Liposuction – A procedure to remove excess fat from selected body areas. A cannula is used to suction out the fat. It may use ultrasound to first emulsify the fat. In tumescent liposuction, a large amount of saline solution is first injected to expand the treatment area, giving more room for the surgeon to work, and making it easier to remove the fat. Also known as Lipoplasty.
Male Pattern Baldness – Hereditary thinning of the hair in men, usually from the top of the head, leaving hair around the sides of the head.
Mammogram – X-ray of breast tissue. When breast implants are present, a mammogram is done a little differently, easing the implant out of the way. Also, more views are taken in the effort not to miss any cancerous growth.
Mammoplasty – Any surgical reshaping of the breast, whether done for reconstruction or cosmetic purposes.
Mandible – The lower jaw.
Mastectomy – Surgical removal of all or part of the breast.
Mastopexy – See Breast Lift.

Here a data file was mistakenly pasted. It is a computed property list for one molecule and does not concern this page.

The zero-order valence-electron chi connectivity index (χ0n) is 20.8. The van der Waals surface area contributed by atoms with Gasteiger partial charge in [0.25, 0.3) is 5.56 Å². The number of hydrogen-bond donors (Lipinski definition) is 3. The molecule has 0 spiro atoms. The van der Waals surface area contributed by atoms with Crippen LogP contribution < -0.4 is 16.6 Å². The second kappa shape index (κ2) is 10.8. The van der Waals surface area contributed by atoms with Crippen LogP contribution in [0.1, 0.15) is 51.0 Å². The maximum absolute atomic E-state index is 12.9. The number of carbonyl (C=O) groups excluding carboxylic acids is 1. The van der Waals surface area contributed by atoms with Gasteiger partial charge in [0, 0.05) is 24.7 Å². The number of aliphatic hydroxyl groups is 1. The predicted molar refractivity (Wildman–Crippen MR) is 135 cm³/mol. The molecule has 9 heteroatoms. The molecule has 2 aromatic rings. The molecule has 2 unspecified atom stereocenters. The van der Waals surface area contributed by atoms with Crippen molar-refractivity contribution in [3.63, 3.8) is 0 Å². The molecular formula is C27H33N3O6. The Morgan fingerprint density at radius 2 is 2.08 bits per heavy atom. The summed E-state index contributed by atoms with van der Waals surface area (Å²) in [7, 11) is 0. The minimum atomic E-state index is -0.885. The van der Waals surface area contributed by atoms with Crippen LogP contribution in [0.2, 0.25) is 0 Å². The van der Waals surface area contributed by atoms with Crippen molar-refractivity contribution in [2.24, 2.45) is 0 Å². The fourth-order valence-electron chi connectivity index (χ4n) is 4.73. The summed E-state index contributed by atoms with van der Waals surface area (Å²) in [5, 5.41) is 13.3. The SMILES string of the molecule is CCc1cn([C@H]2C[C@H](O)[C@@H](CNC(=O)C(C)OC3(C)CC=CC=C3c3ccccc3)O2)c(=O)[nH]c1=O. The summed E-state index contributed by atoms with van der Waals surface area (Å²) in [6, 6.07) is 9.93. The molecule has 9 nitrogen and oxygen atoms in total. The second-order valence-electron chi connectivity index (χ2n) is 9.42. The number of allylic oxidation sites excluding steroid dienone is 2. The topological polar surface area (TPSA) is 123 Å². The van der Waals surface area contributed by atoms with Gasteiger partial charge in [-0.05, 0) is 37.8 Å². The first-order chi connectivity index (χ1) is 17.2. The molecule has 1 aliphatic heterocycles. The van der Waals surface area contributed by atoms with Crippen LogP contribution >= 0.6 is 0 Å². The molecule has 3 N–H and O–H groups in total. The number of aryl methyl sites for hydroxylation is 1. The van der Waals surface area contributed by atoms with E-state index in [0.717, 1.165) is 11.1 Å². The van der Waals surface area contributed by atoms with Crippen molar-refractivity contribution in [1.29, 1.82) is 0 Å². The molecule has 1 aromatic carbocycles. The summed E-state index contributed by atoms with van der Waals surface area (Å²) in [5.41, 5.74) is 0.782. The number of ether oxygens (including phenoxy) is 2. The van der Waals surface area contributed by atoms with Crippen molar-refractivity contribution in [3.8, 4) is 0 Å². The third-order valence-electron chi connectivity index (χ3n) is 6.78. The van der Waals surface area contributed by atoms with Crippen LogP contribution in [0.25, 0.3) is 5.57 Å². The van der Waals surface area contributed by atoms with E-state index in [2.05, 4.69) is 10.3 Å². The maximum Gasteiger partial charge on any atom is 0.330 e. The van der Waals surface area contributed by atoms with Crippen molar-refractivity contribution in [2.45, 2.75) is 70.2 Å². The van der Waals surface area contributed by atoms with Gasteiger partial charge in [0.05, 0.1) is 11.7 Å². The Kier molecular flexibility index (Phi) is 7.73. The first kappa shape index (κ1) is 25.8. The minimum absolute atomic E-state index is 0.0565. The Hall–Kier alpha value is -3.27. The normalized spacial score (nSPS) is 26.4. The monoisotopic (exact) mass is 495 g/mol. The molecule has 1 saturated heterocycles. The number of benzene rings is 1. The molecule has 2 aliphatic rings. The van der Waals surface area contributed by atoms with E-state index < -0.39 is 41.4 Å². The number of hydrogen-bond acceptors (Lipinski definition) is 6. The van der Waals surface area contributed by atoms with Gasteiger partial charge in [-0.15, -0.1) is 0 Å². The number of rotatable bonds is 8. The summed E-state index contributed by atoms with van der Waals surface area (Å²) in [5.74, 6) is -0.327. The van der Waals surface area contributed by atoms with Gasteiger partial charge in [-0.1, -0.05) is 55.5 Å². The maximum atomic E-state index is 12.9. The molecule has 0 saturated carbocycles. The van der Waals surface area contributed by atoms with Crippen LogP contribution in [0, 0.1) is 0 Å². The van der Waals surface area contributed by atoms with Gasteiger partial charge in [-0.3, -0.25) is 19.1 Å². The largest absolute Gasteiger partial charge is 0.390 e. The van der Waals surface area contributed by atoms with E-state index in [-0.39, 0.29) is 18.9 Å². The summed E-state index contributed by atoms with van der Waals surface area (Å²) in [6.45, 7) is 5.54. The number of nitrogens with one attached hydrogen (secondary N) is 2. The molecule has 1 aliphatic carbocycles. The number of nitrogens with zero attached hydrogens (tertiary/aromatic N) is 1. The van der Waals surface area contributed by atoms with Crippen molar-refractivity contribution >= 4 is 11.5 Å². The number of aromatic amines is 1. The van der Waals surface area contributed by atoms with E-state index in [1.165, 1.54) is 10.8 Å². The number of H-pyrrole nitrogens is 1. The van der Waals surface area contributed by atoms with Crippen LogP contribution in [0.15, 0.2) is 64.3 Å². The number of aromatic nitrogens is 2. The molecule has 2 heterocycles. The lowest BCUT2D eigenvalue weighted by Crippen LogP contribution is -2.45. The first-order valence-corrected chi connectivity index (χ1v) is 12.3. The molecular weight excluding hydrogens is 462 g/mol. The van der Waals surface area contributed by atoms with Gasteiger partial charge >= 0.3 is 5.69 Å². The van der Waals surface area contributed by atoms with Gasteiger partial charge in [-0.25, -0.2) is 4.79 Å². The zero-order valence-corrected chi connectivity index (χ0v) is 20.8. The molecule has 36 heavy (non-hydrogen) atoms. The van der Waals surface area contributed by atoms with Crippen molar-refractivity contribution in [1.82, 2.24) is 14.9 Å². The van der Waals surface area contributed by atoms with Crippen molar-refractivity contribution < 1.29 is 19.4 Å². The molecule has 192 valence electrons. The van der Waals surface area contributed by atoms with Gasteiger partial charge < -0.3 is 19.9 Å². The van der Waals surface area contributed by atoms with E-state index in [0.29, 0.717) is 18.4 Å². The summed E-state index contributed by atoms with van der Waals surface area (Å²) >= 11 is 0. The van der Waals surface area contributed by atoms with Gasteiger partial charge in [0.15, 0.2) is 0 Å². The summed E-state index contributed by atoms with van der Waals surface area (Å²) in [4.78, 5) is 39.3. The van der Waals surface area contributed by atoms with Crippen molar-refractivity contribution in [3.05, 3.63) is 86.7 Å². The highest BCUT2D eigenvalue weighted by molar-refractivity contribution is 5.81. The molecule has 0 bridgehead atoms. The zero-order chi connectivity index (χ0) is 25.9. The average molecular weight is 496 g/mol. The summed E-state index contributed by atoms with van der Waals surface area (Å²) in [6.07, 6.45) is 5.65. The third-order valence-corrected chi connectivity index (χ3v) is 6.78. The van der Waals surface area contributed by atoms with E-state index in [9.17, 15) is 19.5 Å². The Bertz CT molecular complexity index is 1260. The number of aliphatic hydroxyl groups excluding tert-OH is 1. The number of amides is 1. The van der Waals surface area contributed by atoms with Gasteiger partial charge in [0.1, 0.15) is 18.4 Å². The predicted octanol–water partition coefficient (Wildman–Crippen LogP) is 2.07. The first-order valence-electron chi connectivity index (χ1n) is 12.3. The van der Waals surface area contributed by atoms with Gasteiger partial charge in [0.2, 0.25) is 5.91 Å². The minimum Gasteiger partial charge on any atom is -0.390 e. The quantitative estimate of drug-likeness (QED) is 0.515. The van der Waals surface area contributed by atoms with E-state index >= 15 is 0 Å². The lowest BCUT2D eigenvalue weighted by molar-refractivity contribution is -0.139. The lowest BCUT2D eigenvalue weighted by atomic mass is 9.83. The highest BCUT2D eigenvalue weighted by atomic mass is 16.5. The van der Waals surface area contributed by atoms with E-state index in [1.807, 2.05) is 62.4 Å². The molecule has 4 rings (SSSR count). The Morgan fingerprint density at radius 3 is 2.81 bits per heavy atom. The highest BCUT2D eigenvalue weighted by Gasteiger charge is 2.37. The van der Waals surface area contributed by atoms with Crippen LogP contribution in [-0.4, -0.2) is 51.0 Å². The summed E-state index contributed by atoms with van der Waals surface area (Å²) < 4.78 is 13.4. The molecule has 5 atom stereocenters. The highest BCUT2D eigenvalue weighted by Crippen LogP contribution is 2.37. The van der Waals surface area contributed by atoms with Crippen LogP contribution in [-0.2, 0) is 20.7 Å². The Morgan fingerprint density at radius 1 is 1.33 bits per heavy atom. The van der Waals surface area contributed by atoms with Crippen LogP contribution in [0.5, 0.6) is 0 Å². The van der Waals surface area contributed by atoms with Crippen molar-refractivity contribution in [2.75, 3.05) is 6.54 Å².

Maxilla – The upper jawbone, part of the skull. It extends up around the nose and partly under the eyes.
Maxillofacial – Relating to the face and jaw area.
Melanin – Pigment. In humans it is in the skin, hair, eyes, and some internal organs. It is the primary cause of a person’s skin color.
Melanocyte – A cell which produces melanin.
Melanoma – Skin cancer, which can spread quickly if it is not treated early.
Melasma – Darkened skin discoloration, often occurring in pregnant women. It occurs in patches, usually on the face, and is thought to be caused by hormones such as are taken for hormone replacement therapy or oral contraception. They stimulate melanocytes to produce more pigment, which is darkened further by sun exposure.
Microdermabrasion – A skin resurfacing technique which uses small crystals to remove the epidermis. This stimulates the dermis below to produce new skin cells which look younger. It is a more gentle version of Dermabrasion.
Micropigmentation – A type of tattooing used to apply permanent makeup. Iron oxide is injected into the second skin layer, the dermis.
ND:YAG laser – Neodymium-Doped Yttrium Aluminium Garnet laser (referring to the materials from which it is generated). It is a solid-state, pulsed, infrared laser, used for hair removal and treatment of minor vascular defects such as spider veins.